The average credit card processing fee assessed for any kind of transaction is around 2% or 3% of the total transaction cost. That said, there are a number of factors that influence how much your business will pay in processing costs per transaction.
Because of this, it can be tricky to know when you’re getting a good deal on processing fees or when you’re paying too much. We’re here to help demystify processing fees so you can more easily choose the processing fee pricing system that works best for you.
How are credit card processing fees calculated?
Processing fees are calculated by your processing provider. The overall price of these fees is largely determined by current interchange rates.
Interchange rates are the fees required by card-issuing banks like Visa and Mastercard. Your business won’t work with credit card companies directly, but your processor will. The card-issuing banks charge an interchange fee for every transaction that uses one of their cards.
Your processor is responsible for paying these interchange fees. When your processor deposits the money made from credit card processing into your bank account, it’ll deduct the cost of interchange fees and take a small cut for its services.
How processing companies determine their cut
Processing companies provide secure PCI-compliant transactions for small businesses and handle transactions to all major credit card providers—which includes factoring in hundreds of interchange rates. So once interchange fees are factored into the overall rate, the processing company will also take enough of a cut to covers costs for its own services.
And providers may provide additional services that drive up the price of their processing costs:
- Point-of-sale features
- Rewards programs
- Chargeback protection
- Online payment processing
- Mobile processing
- Inventory management
Each of the processor’s services can affect its overall processing price. But there are unique ways each processing company may charge you for their services.
Common credit card processing pricing structures
The simplest pricing structure is flat-rate pricing. In this pricing structure, a flat rate is charged for every transaction. That rate will often include a percentage of the transaction cost and a flat fee—2.5% + 30¢ per transaction, for example.
The next most common pricing structure is interchange-plus pricing. There are a multitude of different interchange fees based on the card used, what is being purchased, and a number of other factors. In this pricing system, those interchange fees are passed on to you directly in addition to a small cut added by your processing company—interchange + 0.5% + 15¢ per transaction, for example.
Some companies will also charge a monthly fee on top of their processing rates. Usually, processing companies with really low rates charge an additional monthly fee. But one thing to look out for with monthly fees is long contracts. If you’ve found a great processing company, a long contract may not be a problem. But you wouldn’t want to get stuck in a three-year contract with a processing provider you don’t like.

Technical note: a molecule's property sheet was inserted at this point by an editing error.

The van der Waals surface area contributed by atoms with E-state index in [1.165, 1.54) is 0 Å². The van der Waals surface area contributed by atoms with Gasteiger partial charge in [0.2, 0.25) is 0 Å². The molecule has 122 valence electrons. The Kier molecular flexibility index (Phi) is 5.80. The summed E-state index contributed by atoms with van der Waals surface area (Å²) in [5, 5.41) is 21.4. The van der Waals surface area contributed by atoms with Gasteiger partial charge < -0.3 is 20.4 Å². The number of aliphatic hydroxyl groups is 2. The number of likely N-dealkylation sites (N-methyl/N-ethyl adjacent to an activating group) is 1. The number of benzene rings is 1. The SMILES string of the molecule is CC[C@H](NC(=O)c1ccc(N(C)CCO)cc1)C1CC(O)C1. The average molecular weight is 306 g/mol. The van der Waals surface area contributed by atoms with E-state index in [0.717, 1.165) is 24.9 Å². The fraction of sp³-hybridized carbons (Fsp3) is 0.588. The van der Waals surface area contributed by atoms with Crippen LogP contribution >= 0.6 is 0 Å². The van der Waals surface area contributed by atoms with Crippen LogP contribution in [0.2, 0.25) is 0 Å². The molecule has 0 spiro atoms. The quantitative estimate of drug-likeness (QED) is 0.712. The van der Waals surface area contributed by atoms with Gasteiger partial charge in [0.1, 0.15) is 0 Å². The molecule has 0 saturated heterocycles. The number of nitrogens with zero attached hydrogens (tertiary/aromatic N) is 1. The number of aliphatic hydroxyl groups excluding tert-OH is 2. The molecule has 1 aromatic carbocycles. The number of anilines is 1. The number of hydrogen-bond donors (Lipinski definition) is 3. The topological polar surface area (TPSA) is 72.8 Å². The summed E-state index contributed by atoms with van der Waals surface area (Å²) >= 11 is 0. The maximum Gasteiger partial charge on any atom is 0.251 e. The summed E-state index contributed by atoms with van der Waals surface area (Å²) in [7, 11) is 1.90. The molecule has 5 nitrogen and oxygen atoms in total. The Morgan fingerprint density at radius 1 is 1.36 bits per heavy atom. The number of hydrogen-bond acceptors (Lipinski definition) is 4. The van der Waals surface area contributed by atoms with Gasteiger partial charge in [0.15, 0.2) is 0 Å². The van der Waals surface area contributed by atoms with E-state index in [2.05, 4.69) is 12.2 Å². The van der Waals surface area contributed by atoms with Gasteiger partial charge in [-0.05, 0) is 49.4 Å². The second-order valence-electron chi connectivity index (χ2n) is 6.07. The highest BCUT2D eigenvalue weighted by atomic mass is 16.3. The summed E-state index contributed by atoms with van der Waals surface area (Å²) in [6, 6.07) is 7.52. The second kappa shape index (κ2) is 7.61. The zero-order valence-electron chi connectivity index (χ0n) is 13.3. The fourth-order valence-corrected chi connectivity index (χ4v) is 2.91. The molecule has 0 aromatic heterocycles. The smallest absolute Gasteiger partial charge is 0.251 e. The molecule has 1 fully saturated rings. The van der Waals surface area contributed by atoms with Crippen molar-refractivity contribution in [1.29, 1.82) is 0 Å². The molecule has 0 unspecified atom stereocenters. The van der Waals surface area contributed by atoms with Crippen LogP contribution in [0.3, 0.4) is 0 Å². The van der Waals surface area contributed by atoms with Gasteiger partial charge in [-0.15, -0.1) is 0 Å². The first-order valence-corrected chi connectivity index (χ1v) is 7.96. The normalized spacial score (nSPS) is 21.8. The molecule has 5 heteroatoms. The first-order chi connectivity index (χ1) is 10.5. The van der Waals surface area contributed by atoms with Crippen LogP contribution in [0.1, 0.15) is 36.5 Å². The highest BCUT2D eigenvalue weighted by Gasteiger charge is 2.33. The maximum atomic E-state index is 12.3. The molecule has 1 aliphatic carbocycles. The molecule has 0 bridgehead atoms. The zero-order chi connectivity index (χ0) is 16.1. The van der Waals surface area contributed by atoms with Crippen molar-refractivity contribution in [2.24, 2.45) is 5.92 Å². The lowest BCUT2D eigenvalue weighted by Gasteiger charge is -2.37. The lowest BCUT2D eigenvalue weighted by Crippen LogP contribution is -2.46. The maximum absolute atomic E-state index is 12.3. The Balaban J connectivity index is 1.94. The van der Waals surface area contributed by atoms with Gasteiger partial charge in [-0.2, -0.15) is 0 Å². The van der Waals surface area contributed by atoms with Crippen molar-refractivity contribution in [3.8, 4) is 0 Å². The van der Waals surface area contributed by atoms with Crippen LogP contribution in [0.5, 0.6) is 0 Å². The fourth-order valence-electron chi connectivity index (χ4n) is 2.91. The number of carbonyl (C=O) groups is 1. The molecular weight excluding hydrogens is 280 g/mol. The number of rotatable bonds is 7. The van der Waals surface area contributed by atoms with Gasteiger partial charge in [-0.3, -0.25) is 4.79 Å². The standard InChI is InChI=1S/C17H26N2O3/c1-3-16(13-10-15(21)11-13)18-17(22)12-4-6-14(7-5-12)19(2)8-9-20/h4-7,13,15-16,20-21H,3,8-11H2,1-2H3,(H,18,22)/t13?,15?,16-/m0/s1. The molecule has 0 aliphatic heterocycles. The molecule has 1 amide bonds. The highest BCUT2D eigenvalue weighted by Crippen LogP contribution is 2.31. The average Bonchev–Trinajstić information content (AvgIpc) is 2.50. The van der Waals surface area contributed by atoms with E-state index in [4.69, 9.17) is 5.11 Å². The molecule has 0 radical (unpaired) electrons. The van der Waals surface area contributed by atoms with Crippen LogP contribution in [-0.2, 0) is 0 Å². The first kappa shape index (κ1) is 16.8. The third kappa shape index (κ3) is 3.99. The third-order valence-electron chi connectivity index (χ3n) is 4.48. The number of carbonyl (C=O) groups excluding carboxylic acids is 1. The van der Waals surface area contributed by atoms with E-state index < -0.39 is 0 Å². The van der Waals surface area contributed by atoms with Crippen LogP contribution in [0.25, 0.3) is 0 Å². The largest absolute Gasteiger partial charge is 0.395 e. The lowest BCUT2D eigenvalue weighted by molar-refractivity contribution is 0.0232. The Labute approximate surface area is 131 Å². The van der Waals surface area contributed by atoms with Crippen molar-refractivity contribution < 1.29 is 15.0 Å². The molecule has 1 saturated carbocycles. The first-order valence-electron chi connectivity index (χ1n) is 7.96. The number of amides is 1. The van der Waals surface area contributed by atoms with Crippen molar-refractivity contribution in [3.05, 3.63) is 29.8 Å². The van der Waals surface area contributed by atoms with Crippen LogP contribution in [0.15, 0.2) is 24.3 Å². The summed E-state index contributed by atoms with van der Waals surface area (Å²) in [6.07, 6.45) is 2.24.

Which credit card processing is cheapest for small businesses?
Your cheapest option will largely depend on your specific processing needs. There are a few common factors that affect processing needs the most:
- How you process—swiped, keyed, or online
- Average transaction size
- Frequency or infrequency of processing
- Overall risk level
- Point-of-sale needs
If you process infrequently, for example, you may not want to sign on with a processing company that charges a monthly fee because you’ll be paying that fee even for months you don’t need the service. Companies like Square and Stripe offer pay-as-you-go flat-rate pricing, so you only pay fees when you accept transactions.
If you process a decent volume of sales on a regular basis, however, a processing company with really low rates and a reasonable monthly fee may save you quite a chunk of change.
In the end, it really comes down to understanding what your business needs from a processing provider and finding a provider that offers a high-quality service at a reasonable price.
Can you negotiate credit card processing fees?
Many processing companies offer negotiable rates. These rates are usually only available to businesses that have a high processing volume.
However, it may be worth talking to your provider about negotiating rates if you find a better deal elsewhere because they may be willing to lower your rates to keep you as a customer.
The average processing fee is around 2% or 3%, but there are a lot of factors that go into deciding if a processing provider is right for you. And low processing fees don’t always mean you’ll have access to the features and functionalities you need to process credit cards for your unique small business.
That’s why it’s crucial to understand what you’re looking for in a processing company if you plan to hunt down the best price. In the end, your chosen company should have both competitive rates and the right suite of features to fulfill your processing needs. Only then will you truly have reached processing zen.
If you’re looking for an easy place to compare rates and features, be sure to check out our picks for the top processing companies of 2020.
At Business.org, our research is meant to offer general product and service recommendations. We don’t guarantee that our suggestions will work best for each individual or business, so consider your unique needs when choosing products and services.